In stark contrast, the tree planting process is characterised as “careful and deliberate” by Marcus Sainsbury. “Back in May 2017, we established a landscape trial plot that replicated in exact detail the planting arrangements for Northbourne. We are not watering the trial plots trees at all now and the regime has shown that those trees are doing really well”

Peter Marshall argues that deciduous trees, perhaps Mexican oaks from a very similar climate but with a much stronger root and branch structure would have been a better choice amidst Canberra’s magnificent tapestry of trees. But Marcus Sainsbury is adamant that the manniferas are the right choice and will thrive.

Do you think mature eucalypts were the right choice for the Northbourne corridor?


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They were probably told by the NCA that it had to be something native which would rule out the mexican alternative suggested by the other arborist, but there are probably better options. There’s a Maleluca that you can crop down to ground level that grows right on back that would have probably made a fantastic hedge, but my personal favourite is Acca sellowiana which is nearly as native as Russell Crowe and Crowded House and its suitable for the Canberra climate.

Either would work great as a huge (3+ metres) hedge or individual plants, without getting too high to be in the way for powerlines or obstructive for a tram.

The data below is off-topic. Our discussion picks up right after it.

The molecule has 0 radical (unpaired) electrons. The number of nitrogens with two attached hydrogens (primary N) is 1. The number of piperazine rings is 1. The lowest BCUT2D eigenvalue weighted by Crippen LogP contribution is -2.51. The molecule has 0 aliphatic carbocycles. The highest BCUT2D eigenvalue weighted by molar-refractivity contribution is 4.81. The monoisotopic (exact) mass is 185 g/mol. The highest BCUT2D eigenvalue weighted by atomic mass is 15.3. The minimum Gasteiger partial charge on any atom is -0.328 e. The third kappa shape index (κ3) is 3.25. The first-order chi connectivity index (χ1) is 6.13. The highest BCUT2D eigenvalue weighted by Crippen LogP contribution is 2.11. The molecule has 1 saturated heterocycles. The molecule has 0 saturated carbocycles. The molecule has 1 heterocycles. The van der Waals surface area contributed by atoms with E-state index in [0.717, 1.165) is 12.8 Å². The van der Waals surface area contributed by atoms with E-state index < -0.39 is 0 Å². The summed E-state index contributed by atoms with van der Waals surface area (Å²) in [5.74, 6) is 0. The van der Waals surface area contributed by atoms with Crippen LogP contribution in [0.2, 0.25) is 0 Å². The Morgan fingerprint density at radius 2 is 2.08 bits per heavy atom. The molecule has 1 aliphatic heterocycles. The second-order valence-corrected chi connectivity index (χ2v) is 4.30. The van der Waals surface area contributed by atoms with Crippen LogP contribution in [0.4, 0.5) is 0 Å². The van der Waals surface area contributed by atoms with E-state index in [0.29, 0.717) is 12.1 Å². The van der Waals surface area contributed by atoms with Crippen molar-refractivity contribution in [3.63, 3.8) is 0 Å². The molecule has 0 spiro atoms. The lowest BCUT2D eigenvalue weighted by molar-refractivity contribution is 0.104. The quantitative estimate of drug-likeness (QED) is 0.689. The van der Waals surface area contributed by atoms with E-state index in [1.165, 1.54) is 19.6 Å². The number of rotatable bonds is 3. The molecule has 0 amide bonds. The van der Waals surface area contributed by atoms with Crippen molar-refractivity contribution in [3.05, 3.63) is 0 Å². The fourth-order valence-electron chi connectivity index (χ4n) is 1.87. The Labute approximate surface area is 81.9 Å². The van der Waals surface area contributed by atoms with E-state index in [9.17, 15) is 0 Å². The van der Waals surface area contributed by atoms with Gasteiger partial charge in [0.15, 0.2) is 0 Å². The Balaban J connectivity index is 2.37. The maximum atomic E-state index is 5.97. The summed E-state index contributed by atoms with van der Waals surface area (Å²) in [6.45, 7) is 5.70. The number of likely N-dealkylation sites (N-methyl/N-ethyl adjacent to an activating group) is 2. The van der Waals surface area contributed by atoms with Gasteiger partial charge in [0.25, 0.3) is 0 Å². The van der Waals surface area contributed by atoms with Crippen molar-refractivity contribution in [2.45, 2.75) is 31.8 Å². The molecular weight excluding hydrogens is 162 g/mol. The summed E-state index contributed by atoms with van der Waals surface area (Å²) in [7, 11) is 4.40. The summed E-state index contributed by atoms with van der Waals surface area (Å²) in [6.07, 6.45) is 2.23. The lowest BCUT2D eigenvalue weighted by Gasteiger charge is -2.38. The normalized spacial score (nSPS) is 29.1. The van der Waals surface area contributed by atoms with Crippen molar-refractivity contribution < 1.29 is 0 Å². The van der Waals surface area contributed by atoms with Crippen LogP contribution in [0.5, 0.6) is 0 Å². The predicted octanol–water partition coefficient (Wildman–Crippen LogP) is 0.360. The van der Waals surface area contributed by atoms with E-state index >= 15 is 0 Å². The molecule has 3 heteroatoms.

Capital Retro10:13 pm 30 Jan 19

This one ticks all the boxes and the spectacle of twin rows in-flower down Northbourne Avenue would be a bigger attraction than Floriade.


The National Arboretum has them and many are pl;anted in Canberra.

Capital Retro3:55 pm 30 Jan 19

The Rainbow Roundabout and Manuka Oval look spic-and-span so stop complaining about all the other dirty sites.

Lucky then that the trees they are planting are not deciduous then.

Capital Retro3:50 pm 30 Jan 19

Obviously you have no idea how many dead leaves eucalyptus trees drop naturally (this is the main fire litter in the bush) and then there are the green twigs and leaves that the parrots and white cockatoos will be responsible for (when they aren’t chewing on the electrical fittings).

That artist’s impression doesn’t look realistic. Who is going to keep fallen branches off the tracks?

Capital Retro8:46 pm 29 Jan 19

It looks like someone has planted a tardis up the track.

Maybe the same people who keep fallen branches off the roads all over Canberra.

Thats a mix between the ACTSES and the Firies, but gardening is done by Parks and Wildlife I think. Cross-jurisdictional nightmare right there.

They might want to create a new garden and wildlife management service to handle the tram lines and then the rabbit population that will move straight on in from across the road at the legislative assembly to that nice lovely patch of garden along the entire tram line up Northbourne to Mitchell.

Capital Retro6:27 pm 29 Jan 19

It’s hard to tell if more trees are expiring on Northbourne Avenue or at the Arboretum Theme Park.

The new eucalypts on Flemington Road seem to be doing pretty well. Mind you, they probably benefitted from not being planted in 40+ degree heat.

You missed some details, such as how planting seedlings will help deal with soil compaction and pH.

The concerns about compaction were addressed in the answers provided in the article. I wonder what was left out in the editing process?

I will leave it to the experts: the project team have prepared a plot to trial the saplings and those are doing well, so let’s make an assumption that the plots are actually representative of the rail-side plantings and the team have it under control.

Capital Retro8:22 am 29 Jan 19

That “artist’s impression” conveys a somewhat prophetic message given that there are no wires on the poles which then leaves them as crucifixes.

A graveyard for a failed tram project perhaps?